‘The Darkest Minds’ Movie Talk #2: The Importance of Representation

Every Monday and Friday we’re bringing you The Darkest Minds content leading up to the film’s Aug. 3 release

There is so much that we can learn from literature, especially Young Adult literature. YA has garnered a reputation for being about the fangirls and what-not because women — young and old alike — are compelled by these coming-of-age stories as young men and women learn first-hand what it takes to grow up. But that hasn’t stopped these all-important stories from being relevant. Nor has it stopped Hollywood from bringing them to life.
The latest YA adaptation to grace the big screen is Fox’s The Darkest Minds, which tells the story of Ruby and three runaway teens (Liam, Zu, and Chubs) as they seek safe haven from a society that deems them dangerous because of the abilities they have developed. Along the way, these teenagers learn the true meaning of family and the importance of self-empowerment — especially when it comes to embracing your differences. It’s an all-important coming-of-age story that celebrates diversity and differences.
Representation is important. Representation matters. And representation in media is significant because there are millions looking to these mediums and it’s important for them to see someone that looks like them. And we’ve lived in a world that’s neglected that more often than not. But times are changing, and we’re slowly beginning to see more diversity in mainstream media.
Leading the charge on the YA front is Amandla Stenberg, who plays leading heroine Ruby Daly in The Darkest Minds. One of the biggest draws for Stenberg was that there was a desire to cast a woman of color in the leading role. And that’s not something she takes lightly.
“It was a really incredible role and they were willing to cast a person of color in it,” Stenberg told us and reporters during a set visit last year. “That’s actually kind of a rarity, so that was a thing that was really special to me. It’s not very often that I’ve gotten these kind of opportunities in my life so you have to take them because they’re amazing.”
The YA genre is incredibly important because it tells stories of young men and young women as they learn what it takes to grow up and how they’re responsible for their own destiny. It also gives young adults an outlet, as well as gives them something to look when they’re looking for something to relate to.
From The Hunger Games to Divergent to The Mortal Instruments to The 5th Wave to Vampire Academy, there have been a slew of YA adaptations that have been adapted from book to screen. They’ve featured unique heroines that have each taught us something. The one thing that all of those leading ladies have in common is that they’re white. Not that it takes anything away from the characters individually, but there’s a lack of diversity in YA adaptations that’s disconcerting. These stories should continue to represent our society — and our society is diverse.
“I don’t think we get to see these kinds of stories that often where a black girl is the lead,” Stenberg said. “I don’t necessarily think we need another one with another white girl. Even though I love those stories and respect them. I just think it’s time to switch it up a bit.”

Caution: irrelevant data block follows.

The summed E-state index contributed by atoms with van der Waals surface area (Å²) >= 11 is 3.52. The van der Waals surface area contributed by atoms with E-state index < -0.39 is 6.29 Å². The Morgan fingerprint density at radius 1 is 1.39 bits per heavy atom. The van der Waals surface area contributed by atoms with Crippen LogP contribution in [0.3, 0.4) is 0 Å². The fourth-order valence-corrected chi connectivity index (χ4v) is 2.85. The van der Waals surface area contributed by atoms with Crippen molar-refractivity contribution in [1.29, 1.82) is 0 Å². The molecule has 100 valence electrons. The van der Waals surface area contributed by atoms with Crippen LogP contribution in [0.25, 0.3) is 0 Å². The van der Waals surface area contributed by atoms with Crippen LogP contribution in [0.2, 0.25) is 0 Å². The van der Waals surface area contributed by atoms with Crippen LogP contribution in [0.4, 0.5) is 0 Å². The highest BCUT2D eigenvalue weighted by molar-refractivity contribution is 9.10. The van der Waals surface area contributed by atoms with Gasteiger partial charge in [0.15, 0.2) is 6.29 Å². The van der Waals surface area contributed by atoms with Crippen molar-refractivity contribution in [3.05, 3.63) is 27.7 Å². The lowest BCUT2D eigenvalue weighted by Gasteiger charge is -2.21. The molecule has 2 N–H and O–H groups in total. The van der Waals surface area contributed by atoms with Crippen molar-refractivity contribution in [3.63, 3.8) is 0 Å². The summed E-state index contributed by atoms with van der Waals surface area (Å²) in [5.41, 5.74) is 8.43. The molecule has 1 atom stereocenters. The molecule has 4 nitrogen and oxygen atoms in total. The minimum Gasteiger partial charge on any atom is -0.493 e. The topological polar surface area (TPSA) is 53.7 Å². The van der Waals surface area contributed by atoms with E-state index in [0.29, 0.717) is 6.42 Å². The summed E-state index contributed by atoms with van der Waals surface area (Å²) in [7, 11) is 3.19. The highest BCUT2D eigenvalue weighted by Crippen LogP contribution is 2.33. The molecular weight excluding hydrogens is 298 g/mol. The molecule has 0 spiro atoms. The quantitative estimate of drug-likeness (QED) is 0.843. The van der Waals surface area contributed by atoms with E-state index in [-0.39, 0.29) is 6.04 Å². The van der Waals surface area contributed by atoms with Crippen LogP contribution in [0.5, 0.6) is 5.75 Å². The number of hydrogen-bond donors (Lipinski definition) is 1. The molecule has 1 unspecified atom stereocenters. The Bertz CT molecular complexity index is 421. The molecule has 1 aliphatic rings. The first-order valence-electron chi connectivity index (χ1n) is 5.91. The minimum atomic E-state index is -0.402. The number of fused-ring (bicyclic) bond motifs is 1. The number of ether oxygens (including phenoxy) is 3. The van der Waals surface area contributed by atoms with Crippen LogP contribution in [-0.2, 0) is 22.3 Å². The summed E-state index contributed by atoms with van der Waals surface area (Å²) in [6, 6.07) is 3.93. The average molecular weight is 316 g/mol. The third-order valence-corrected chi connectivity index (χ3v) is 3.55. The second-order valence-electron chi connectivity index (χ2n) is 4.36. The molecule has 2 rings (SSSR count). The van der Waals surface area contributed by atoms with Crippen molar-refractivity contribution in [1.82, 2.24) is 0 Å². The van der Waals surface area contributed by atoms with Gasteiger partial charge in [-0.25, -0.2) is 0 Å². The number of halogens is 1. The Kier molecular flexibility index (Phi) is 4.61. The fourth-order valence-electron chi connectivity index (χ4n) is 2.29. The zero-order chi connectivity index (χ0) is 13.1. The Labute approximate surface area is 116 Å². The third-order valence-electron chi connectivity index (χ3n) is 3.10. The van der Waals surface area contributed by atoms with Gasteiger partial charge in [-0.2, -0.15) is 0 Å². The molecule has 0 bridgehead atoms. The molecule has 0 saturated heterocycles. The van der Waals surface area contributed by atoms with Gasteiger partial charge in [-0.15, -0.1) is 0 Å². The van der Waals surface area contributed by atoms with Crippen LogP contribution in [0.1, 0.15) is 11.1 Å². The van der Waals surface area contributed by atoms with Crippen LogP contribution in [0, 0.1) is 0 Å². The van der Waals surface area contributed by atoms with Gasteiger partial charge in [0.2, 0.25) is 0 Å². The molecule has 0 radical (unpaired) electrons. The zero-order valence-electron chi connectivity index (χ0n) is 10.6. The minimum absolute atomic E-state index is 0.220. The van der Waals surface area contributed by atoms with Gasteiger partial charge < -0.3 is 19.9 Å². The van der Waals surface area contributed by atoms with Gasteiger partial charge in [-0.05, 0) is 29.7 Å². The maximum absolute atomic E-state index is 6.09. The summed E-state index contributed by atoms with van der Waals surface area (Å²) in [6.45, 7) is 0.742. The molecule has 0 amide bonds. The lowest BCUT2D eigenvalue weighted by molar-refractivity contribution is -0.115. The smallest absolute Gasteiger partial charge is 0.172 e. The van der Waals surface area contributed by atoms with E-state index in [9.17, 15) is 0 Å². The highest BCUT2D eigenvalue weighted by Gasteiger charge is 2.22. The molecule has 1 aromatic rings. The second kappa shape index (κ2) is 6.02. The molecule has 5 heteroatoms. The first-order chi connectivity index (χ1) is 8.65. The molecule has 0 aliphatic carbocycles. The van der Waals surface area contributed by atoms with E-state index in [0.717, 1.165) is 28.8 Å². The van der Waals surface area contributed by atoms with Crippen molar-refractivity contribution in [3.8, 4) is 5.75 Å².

While a woman of color landing this leading role is a huge step in the right direction for diversity, director Jennifer Yuh Nelson said that it wasn’t their intention to make a bold statement in that way. Although diversity in this film has always been important to Nelson and author Alexandra Bracken. Three of the four main kids that we follow in The Darkest Minds aren’t white — Ruby and Chubs are black, Zu is Asian, and Liam is white. It might not seem monumental, but it’s very important.

“It was important to me and it was also important to Alexandra Bracken, the author,” Nelson said of diversity in the story. “When we first talked about the movie she said, ‘I don’t get to add more, so don’t take any out.’ Of course you want to make the characters the characters. Their arc is their arc. In the case of Chubs and Zu and Liam, we tried to make sure we were very true to who they were. And in that way, it’s just an amazing actor. Even Alexandra said she hadn’t really thought about what they looked like. She had actually just put down in the script you can throw yourself into that character. Because of that we just went for that actress in the role regardless. That happened to add diversity, but that wasn’t what we were looking for. We were just looking for the best choice.”
While Nelson might not have been trying to make a bold statement by casting a leading lady of color, the fact of the matter is that casting Stenberg in that leading role is important. It’s important to young black women. It’s important to the future of representation in mainstream media as we know it.
Stenberg has been lucky to be a woman of color that has had now three leading roles in Young Adult adaptations — Everything, Everything and the upcoming The Hate You Give and The Darkest Minds. And Stenberg recognizes the significance of that.
“I feel like I’m put in a very special position where I’m one of the first actresses of this time to be able to do that and to take roles that would traditionally go to white people, which is really crazy and really a blessing,” she said.

The Darkest Minds hits theaters on Friday, Aug. 3.

Stay tuned to Fangirlish every Monday and Friday for more The Darkest Minds Movie Talk leading up to the film’s release.

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